39. Memorandum From A. Denis Clift of the National Security Council Staff to Secretary of State Kissinger1


  • U.S. Security Policy Toward Greece
[Page 139]

In response to NSSM 215,2 the Under Secretary of State for Political Affairs has sent the President a review of U.S. security policy toward Greece, with emphasis on U.S. policy3 and [1 line not declassified]. The concerned agencies—State, Defense and CIA—have also submitted comments and recommendations on the NSSM response.4 An analytical summary of the response is at Tab II.5

By way of background, the Government of Greece, following announcement of Greece’s plans for military withdrawal from NATO,6 requested that the United States enter into formal negotiations on the future of the U.S.-Greek security relationship, including the status of U.S. bases and facilities on Greek soil. The first round in these negotiations was held in mid-February at Athens;7 the second session will open on April 7, also at Athens.

During this same general period, [11/2 lines not declassified] within the Departments of Defense and State.

The NSSM response, supported by agency comments and recommendations, affirms the U.S. objectives in bilateral negotiations of preserving intact the fundamentals of the U.S.-Greek security arrangement [less than 1 line not declassified] while encouraging Greece’s return to full participation in NATO. At the same time, the study states that the U.S. should seek to regain full effective use of those U.S. facilities considered most important to U.S. security interests adding that if concessions are necessary to obtain Greek support for these principal U.S. objectives, the United States should agree to consolidation or reduction of facilities considered least essential to retain. State—while concurring in these objectives—adds that the negotiators must be provided maximum flexibility in order to safeguard U.S. interests while accommodating Greek needs.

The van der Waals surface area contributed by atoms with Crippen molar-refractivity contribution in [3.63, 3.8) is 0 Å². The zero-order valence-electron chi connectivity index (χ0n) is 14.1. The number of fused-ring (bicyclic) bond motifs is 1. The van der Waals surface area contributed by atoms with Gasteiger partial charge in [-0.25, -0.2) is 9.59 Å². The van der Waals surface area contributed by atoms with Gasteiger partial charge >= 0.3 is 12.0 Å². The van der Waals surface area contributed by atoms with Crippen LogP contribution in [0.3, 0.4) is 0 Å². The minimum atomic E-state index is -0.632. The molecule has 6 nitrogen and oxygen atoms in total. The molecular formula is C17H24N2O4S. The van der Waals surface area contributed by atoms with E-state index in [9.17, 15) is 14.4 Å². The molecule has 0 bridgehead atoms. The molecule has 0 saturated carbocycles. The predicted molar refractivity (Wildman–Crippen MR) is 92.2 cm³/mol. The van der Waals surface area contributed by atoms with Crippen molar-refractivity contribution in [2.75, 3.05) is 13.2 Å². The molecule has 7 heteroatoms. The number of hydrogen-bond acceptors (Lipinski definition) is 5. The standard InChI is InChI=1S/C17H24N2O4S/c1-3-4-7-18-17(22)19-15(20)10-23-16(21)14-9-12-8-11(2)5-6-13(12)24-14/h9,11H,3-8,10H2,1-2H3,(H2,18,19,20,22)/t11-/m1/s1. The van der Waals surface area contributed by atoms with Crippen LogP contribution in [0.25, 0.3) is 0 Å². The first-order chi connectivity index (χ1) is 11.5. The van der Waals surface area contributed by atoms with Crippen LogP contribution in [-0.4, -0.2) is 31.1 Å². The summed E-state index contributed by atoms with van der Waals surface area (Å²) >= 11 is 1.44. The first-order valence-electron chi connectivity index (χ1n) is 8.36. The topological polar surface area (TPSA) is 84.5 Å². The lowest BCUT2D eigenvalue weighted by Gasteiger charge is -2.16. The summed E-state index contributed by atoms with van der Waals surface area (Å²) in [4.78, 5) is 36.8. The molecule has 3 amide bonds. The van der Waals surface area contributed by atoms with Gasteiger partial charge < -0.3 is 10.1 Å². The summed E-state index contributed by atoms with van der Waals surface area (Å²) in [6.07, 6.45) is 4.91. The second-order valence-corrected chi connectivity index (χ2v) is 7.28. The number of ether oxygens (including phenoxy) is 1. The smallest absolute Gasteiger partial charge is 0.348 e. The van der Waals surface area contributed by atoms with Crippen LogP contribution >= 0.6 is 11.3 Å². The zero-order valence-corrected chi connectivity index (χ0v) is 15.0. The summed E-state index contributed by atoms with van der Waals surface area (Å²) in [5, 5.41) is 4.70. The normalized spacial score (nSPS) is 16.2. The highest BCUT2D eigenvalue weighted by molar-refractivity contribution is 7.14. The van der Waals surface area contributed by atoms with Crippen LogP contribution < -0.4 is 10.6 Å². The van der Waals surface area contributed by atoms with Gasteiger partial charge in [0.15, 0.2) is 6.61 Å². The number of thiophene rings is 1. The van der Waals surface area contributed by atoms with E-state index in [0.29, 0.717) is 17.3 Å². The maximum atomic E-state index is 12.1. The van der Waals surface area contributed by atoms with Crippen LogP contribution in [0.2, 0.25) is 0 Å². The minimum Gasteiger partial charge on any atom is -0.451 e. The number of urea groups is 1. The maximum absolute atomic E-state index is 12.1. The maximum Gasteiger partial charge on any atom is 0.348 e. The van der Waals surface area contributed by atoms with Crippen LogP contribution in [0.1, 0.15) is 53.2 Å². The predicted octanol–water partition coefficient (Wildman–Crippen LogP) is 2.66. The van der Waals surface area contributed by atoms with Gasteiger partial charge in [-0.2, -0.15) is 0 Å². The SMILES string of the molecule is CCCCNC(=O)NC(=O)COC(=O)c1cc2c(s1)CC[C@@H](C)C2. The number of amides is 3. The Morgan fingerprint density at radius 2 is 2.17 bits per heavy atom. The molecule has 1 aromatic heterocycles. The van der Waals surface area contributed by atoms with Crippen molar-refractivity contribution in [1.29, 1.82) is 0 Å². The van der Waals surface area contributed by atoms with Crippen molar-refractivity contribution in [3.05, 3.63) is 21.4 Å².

As there is interagency consensus on U.S. objectives in the negotiations, I see no need for an SRG meeting. At the same time, [2 lines not declassified] I believe it would be correct to have the President formally approve the U.S. position in a decision memorandum.

[Page 140]

The memorandum for your signature to the President at Tab I8 would forward the NSSM response and related agency comments/recommendations, and your recommendation that the President approve the position on negotiations agreed to in the NSSM response. With the President’s approval, the accompanying NSDM for your signature would so inform the agencies.


That you sign the memorandum for the President at Tab I.9
With the President’s approval, that you sign the accompanying NSDM.10
  1. Source: Ford Library, National Security Adviser, NSC Staff for Europe, Canada, and Ocean Affairs: Convenience Files, 1974–1977, Box 10, Greece, Greek Base Negotiations 1975 (3). Secret. Sent for action. Concurred in by Clint Granger and Jan Lodal of the NSC staff. There is no indication that Kissinger saw the memorandum.
  2. Document 33.
  3. Sisco forwarded the paper on February 8. A copy is in the Ford Library, NSC Institutional Files (H–Files), Box H–33, NSSM 215.
  4. Colby relayed CIA’s concurrence in a memorandum to Kissinger on February 20; Deputy Secretary of Defense Clements relayed the Department of Defense’s concurrence in a February 22 memorandum; and Springsteen relayed the Department of State’s concurrence in a memorandum to Scowcroft on March 7. (Ibid.)
  5. Printed as Document 40.
  6. See footnote 2, Document 20.
  7. See Documents 35 and 36.
  8. Attached but not printed.
  9. There is no indication that Kissinger signed the memorandum.
  10. Printed as Document 43.